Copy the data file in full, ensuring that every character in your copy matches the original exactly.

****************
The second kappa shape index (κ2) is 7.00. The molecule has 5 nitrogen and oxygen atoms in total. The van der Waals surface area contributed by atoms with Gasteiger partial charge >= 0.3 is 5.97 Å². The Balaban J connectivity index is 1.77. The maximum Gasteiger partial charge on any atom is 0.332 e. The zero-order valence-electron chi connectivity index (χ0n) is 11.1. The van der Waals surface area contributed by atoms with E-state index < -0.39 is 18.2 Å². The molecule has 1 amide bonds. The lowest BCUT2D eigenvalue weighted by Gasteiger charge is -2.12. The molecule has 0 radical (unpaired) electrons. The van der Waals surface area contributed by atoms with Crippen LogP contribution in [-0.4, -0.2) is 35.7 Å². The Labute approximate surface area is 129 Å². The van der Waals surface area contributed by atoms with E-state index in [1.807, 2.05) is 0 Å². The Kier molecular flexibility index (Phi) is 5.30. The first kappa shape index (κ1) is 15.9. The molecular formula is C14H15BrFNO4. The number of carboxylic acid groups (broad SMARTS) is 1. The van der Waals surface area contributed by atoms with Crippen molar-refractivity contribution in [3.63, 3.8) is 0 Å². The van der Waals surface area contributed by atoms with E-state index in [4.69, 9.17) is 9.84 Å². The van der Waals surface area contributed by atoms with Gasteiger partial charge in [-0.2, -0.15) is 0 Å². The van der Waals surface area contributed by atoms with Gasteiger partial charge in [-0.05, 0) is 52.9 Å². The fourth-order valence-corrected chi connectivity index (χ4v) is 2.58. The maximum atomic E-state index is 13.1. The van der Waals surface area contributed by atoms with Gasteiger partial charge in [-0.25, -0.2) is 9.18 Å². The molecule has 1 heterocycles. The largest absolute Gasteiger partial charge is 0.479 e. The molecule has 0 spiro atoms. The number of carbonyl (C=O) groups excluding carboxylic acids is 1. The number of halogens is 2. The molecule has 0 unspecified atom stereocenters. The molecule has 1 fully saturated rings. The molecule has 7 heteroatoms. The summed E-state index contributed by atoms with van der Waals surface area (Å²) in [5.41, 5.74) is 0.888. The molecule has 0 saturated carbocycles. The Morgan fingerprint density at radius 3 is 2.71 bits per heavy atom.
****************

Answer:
The second kappa shape index (κ2) is 7.00. The molecule has 5 nitrogen and oxygen atoms in total. The van der Waals surface area contributed by atoms with Gasteiger partial charge >= 0.3 is 5.97 Å². The Balaban J connectivity index is 1.77. The maximum Gasteiger partial charge on any atom is 0.332 e. The zero-order valence-electron chi connectivity index (χ0n) is 11.1. The van der Waals surface area contributed by atoms with E-state index < -0.39 is 18.2 Å². The molecule has 1 amide bonds. The lowest BCUT2D eigenvalue weighted by Gasteiger charge is -2.12. The molecule has 0 radical (unpaired) electrons. The van der Waals surface area contributed by atoms with Crippen LogP contribution in [-0.4, -0.2) is 35.7 Å². The Labute approximate surface area is 129 Å². The van der Waals surface area contributed by atoms with E-state index in [1.807, 2.05) is 0 Å². The Kier molecular flexibility index (Phi) is 5.30. The first kappa shape index (κ1) is 15.9. The molecular formula is C14H15BrFNO4. The number of carboxylic acid groups (broad SMARTS) is 1. The van der Waals surface area contributed by atoms with Crippen molar-refractivity contribution in [3.63, 3.8) is 0 Å². The van der Waals surface area contributed by atoms with E-state index in [4.69, 9.17) is 9.84 Å². The van der Waals surface area contributed by atoms with Gasteiger partial charge in [-0.2, -0.15) is 0 Å². The van der Waals surface area contributed by atoms with Gasteiger partial charge in [-0.05, 0) is 52.9 Å². The fourth-order valence-corrected chi connectivity index (χ4v) is 2.58. The maximum atomic E-state index is 13.1. The van der Waals surface area contributed by atoms with Gasteiger partial charge in [-0.25, -0.2) is 9.18 Å². The molecule has 1 heterocycles. The largest absolute Gasteiger partial charge is 0.479 e. The molecule has 0 spiro atoms. The number of carbonyl (C=O) groups excluding carboxylic acids is 1. The number of halogens is 2. The molecule has 0 unspecified atom stereocenters. The molecule has 1 fully saturated rings. The molecule has 7 heteroatoms. The summed E-state index contributed by atoms with van der Waals surface area (Å²) in [5.41, 5.74) is 0.888. The molecule has 0 saturated carbocycles. The Morgan fingerprint density at radius 3 is 2.71 bits per heavy atom.